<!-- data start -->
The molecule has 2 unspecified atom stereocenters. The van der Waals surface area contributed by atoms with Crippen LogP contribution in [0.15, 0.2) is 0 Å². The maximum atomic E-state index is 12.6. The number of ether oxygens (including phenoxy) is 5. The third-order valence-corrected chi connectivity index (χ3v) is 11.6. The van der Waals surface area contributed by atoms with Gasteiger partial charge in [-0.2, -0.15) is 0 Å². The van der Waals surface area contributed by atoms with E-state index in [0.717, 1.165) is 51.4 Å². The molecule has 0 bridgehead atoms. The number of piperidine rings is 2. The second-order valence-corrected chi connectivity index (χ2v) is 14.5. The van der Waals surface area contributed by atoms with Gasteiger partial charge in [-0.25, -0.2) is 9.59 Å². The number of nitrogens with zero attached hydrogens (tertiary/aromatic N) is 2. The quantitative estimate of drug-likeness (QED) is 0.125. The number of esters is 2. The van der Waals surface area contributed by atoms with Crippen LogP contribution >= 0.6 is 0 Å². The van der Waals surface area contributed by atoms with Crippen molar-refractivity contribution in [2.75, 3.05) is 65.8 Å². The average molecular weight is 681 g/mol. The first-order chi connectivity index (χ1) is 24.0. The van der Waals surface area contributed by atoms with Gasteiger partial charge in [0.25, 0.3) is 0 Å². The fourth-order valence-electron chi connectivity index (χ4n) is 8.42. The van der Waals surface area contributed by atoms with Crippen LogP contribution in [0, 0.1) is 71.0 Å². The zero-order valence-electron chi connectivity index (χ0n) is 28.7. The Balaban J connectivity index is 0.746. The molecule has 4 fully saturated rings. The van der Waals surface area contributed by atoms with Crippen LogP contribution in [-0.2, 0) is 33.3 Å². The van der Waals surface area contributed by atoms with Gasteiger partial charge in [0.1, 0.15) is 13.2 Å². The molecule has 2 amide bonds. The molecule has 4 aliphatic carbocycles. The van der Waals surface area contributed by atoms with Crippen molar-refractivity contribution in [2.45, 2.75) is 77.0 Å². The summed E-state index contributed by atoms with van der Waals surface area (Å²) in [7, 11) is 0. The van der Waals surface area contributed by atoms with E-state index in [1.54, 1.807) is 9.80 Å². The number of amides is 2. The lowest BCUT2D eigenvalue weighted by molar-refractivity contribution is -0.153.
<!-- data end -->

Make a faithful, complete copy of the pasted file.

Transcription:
The molecule has 2 unspecified atom stereocenters. The van der Waals surface area contributed by atoms with Crippen LogP contribution in [0.15, 0.2) is 0 Å². The maximum atomic E-state index is 12.6. The number of ether oxygens (including phenoxy) is 5. The third-order valence-corrected chi connectivity index (χ3v) is 11.6. The van der Waals surface area contributed by atoms with Gasteiger partial charge in [-0.2, -0.15) is 0 Å². The van der Waals surface area contributed by atoms with E-state index in [0.717, 1.165) is 51.4 Å². The molecule has 0 bridgehead atoms. The number of piperidine rings is 2. The second-order valence-corrected chi connectivity index (χ2v) is 14.5. The van der Waals surface area contributed by atoms with Gasteiger partial charge in [-0.25, -0.2) is 9.59 Å². The number of nitrogens with zero attached hydrogens (tertiary/aromatic N) is 2. The quantitative estimate of drug-likeness (QED) is 0.125. The number of esters is 2. The van der Waals surface area contributed by atoms with Crippen LogP contribution >= 0.6 is 0 Å². The van der Waals surface area contributed by atoms with Crippen molar-refractivity contribution in [2.75, 3.05) is 65.8 Å². The average molecular weight is 681 g/mol. The first-order chi connectivity index (χ1) is 24.0. The van der Waals surface area contributed by atoms with Gasteiger partial charge in [0.25, 0.3) is 0 Å². The fourth-order valence-electron chi connectivity index (χ4n) is 8.42. The van der Waals surface area contributed by atoms with Crippen LogP contribution in [0, 0.1) is 71.0 Å². The zero-order valence-electron chi connectivity index (χ0n) is 28.7. The Balaban J connectivity index is 0.746. The molecule has 4 fully saturated rings. The van der Waals surface area contributed by atoms with Crippen LogP contribution in [-0.2, 0) is 33.3 Å². The van der Waals surface area contributed by atoms with Gasteiger partial charge in [0.1, 0.15) is 13.2 Å². The molecule has 2 amide bonds. The molecule has 4 aliphatic carbocycles. The van der Waals surface area contributed by atoms with Crippen molar-refractivity contribution in [2.45, 2.75) is 77.0 Å². The summed E-state index contributed by atoms with van der Waals surface area (Å²) in [7, 11) is 0. The van der Waals surface area contributed by atoms with E-state index in [1.54, 1.807) is 9.80 Å². The number of amides is 2. The lowest BCUT2D eigenvalue weighted by molar-refractivity contribution is -0.153.